10 tips on… entertaining guests

Contrary to what may happen at a restaurant, guests at home are not likely to tell you if they’re disappointed with your performance as a host.

They’ll just complain behind your back. David Darmanin of Taverna Sugu  http://www.sugu.com.mt lists a series of recommendations to lower any possible cringe factors

1.     Take it easy. There’s a fine line between flattering your guests and getting caught trying too hard. Using a china set for a special occasion shows that you care. Inviting your daughter’s new boyfriend for a Sunday lunch of oysters and scallops au gratin will make her want to disown you. The trick is to prepare simple and familiar foods but with that bit of extra flair. One way of doing this is to replace ‘everyday’ ingredients with ones of superior quality. Fresh and homemade usually does it. If you’re going for a simple timpana for instance – prepare the short crust yourself, use fresh tomatoes for the sauce and use rabbit liver for the ragú.

2.     Experimenting, as the name suggests, is a gamble. It is also insulting. If you feel an urge to experiment with your cooking, do it when you’re alone in sampling the final result.

3.     Preparation. There’s little scope in inviting friends over if you’re too busy slaving in the kitchen while they’re there. Nobody wins if you downgrade your position of host to servant. Apart from making yourself miss out on all the fun and gossip while you toss your fettuccelle in asparagus – your guests will feel guilty for being there. Make sure you do most of the work before your guests arrive and that you plan out your menu accordingly. Discard any a-la-minute preparation and go for stuff you can prepare beforehand.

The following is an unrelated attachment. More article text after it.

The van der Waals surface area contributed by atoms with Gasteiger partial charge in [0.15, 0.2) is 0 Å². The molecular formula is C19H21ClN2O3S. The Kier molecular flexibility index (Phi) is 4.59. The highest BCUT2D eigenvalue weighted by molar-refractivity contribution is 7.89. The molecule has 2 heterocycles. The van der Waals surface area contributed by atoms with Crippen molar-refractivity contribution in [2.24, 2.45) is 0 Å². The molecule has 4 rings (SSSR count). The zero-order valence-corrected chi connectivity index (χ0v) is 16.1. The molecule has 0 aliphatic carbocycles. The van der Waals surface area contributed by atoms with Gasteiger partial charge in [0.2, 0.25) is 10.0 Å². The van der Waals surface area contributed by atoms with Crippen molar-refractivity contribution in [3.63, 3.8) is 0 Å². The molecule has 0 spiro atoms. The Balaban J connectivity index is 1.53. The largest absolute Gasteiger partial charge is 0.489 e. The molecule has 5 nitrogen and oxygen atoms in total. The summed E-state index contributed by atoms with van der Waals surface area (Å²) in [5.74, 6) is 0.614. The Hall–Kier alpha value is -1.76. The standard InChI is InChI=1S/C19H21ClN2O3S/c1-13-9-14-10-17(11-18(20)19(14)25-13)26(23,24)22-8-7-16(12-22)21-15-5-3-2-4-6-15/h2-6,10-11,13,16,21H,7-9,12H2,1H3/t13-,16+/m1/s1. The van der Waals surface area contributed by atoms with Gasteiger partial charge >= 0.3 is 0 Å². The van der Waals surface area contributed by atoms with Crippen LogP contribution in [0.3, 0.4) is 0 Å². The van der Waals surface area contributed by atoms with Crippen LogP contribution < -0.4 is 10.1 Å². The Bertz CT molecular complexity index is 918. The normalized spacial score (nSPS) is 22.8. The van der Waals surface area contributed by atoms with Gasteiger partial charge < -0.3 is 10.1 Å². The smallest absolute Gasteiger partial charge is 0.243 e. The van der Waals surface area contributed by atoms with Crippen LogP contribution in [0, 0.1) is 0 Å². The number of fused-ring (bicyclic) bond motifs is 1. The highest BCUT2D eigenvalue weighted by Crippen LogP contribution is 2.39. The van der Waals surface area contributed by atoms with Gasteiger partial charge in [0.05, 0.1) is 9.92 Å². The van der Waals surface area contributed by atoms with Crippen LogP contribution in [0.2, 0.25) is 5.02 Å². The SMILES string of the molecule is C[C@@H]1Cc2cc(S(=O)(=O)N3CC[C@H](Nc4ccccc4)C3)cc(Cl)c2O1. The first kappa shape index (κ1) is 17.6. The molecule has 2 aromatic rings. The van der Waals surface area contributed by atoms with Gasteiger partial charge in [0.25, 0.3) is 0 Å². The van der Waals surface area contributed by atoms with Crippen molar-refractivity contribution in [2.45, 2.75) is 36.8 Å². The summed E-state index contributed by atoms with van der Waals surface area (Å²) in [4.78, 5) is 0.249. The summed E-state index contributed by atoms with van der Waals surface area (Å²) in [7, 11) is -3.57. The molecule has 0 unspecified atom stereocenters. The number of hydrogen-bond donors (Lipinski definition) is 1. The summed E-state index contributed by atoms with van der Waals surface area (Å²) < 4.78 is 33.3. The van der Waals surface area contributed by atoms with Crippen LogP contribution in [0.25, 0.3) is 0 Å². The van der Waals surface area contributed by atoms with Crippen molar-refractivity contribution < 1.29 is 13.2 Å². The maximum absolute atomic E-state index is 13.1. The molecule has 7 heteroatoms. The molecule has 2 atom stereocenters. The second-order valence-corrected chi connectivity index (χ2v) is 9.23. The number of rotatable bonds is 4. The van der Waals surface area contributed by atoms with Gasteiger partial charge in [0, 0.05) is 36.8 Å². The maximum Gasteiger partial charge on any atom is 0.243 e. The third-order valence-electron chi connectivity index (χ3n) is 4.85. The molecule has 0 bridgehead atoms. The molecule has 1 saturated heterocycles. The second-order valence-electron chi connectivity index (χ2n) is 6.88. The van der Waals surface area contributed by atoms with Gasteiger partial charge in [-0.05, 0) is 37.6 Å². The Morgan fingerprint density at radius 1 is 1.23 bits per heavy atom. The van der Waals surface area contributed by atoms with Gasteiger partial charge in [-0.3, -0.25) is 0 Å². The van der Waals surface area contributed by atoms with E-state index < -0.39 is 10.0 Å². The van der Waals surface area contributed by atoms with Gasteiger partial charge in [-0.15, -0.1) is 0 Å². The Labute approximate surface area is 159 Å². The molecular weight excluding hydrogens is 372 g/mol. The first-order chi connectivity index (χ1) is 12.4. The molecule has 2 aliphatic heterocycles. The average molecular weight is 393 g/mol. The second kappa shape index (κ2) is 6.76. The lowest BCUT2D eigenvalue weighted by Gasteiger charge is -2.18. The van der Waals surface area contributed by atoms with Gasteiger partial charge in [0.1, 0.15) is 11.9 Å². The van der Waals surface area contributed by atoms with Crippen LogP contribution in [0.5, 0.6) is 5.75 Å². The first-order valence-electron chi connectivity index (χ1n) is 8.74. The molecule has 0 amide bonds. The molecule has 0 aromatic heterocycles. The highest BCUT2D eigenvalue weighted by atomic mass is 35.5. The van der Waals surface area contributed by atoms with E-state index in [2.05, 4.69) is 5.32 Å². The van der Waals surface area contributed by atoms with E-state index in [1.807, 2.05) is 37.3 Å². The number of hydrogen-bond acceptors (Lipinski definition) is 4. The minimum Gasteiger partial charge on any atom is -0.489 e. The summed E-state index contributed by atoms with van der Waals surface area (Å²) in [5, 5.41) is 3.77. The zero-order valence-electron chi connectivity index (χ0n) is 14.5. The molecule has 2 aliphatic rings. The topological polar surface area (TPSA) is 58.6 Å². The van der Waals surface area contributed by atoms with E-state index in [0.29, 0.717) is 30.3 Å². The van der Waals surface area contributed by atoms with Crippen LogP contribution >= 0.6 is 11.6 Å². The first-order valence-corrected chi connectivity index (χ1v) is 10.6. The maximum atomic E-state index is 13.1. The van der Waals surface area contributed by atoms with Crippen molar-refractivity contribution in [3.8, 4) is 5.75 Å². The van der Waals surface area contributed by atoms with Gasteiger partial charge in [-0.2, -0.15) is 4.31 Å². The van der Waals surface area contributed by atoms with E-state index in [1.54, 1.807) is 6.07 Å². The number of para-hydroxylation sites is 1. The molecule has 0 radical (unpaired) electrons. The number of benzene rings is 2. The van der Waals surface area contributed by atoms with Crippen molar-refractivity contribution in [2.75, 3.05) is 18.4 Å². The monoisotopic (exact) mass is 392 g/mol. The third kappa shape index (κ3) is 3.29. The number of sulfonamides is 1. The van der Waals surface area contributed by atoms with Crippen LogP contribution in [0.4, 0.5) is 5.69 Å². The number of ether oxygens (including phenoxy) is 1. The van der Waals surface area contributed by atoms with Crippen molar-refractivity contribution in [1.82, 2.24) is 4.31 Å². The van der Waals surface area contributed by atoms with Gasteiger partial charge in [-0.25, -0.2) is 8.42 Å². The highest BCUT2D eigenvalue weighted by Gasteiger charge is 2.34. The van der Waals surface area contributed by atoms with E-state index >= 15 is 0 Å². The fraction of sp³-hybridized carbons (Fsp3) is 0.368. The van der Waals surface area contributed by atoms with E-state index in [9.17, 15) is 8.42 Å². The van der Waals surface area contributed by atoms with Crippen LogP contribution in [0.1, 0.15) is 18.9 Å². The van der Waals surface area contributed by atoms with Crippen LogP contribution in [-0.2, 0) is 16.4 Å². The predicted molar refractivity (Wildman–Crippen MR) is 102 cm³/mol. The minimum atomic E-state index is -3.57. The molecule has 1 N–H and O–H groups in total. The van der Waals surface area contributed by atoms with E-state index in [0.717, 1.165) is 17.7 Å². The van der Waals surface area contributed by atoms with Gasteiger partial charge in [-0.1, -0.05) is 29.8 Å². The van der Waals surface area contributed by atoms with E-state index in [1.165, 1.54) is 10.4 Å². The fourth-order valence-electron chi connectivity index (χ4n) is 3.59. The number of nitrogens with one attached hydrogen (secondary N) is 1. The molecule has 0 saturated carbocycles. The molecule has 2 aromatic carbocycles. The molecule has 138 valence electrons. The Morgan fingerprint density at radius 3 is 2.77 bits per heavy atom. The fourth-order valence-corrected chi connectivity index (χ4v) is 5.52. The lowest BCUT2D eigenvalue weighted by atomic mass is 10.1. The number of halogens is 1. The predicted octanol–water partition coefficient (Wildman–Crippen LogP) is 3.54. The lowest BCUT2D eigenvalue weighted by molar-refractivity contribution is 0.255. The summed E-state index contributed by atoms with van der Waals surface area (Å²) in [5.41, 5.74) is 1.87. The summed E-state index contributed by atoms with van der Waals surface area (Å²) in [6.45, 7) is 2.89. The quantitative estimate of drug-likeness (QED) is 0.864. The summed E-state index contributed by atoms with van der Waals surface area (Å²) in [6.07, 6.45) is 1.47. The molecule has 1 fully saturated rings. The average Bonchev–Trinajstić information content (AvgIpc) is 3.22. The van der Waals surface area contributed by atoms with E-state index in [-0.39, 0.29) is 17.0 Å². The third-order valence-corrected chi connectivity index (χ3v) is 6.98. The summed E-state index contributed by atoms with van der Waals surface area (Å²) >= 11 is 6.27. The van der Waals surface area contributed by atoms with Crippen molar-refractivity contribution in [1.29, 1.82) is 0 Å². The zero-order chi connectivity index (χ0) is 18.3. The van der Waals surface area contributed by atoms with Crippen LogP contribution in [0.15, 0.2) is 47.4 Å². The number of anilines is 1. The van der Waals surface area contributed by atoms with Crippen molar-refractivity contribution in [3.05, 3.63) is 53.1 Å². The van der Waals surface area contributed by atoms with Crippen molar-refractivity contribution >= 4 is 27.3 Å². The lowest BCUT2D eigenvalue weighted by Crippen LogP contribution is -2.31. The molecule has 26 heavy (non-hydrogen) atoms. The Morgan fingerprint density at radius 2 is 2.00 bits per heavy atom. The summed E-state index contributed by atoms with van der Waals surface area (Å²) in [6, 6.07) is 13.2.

4.     Cocktails. Always a good idea. Prepare a large iced jug of whatever and hand out a glass full to each guest as soon as they arrive. Few will decline a welcome drink, and the party will have a ‘fun and fancy’ feel right from the start. Here are two cocktail recipes we created at Taverna Sugu and work the magic.

-        Bajtra ta’ Betta. One part Bajtra Liqueur; two parts Bombay Gin; four parts tonic water; fresh lime juice; plenty of ice. Serve in a flute glass. Very girly.

-        Harruba Libre. One part ‘Harruba’ Carob Liqueur; two parts quality vodka; four parts cola; fresh mint leaves; fresh lime juice; plenty of ice.

5.     Appetizers. The 1980s were so funny. Appetizers usually consisted of the (in)famous Bombay mix; cocktail sausages in spicy ketchup sauce; crabmeat with no trace of crab at all; and on special occasions – bacon-wrapped chicken liver which we called angels on horseback. Incidentally, real angels on horseback are made by using oysters and bacon. The actual name for the recipe we used for first Holy Communion parties 30 years ago is actually ‘devils on horseback’. But we digress. Appetizers are not to be discounted as they have an important and practical function. Chances are that not all your invitees will arrive at the same time, and many early-comers may be starving – especially after one of those cocktails. Appetizers will help them subdue the pain. But more importantly, appetizers have the function of stimulating further appetite. Go for salty stuff. This one’s easy: one part sundried tomatoes, finely chopped; four or five parts ricotta; mint leaves. Blend. Sundried tomato dip.

6.     Help yourself. Let true Mediterranean character marry with convenience. No worthy guest will begrudge you for placing starters in the midst of the table for diners to help themselves. Some southern culinary traditions even impose this system. Plating takes time and it’s a nuisance. Besides, the ‘help yourself’ system allows for less wastage, with guests plating the items and amounts they want to eat.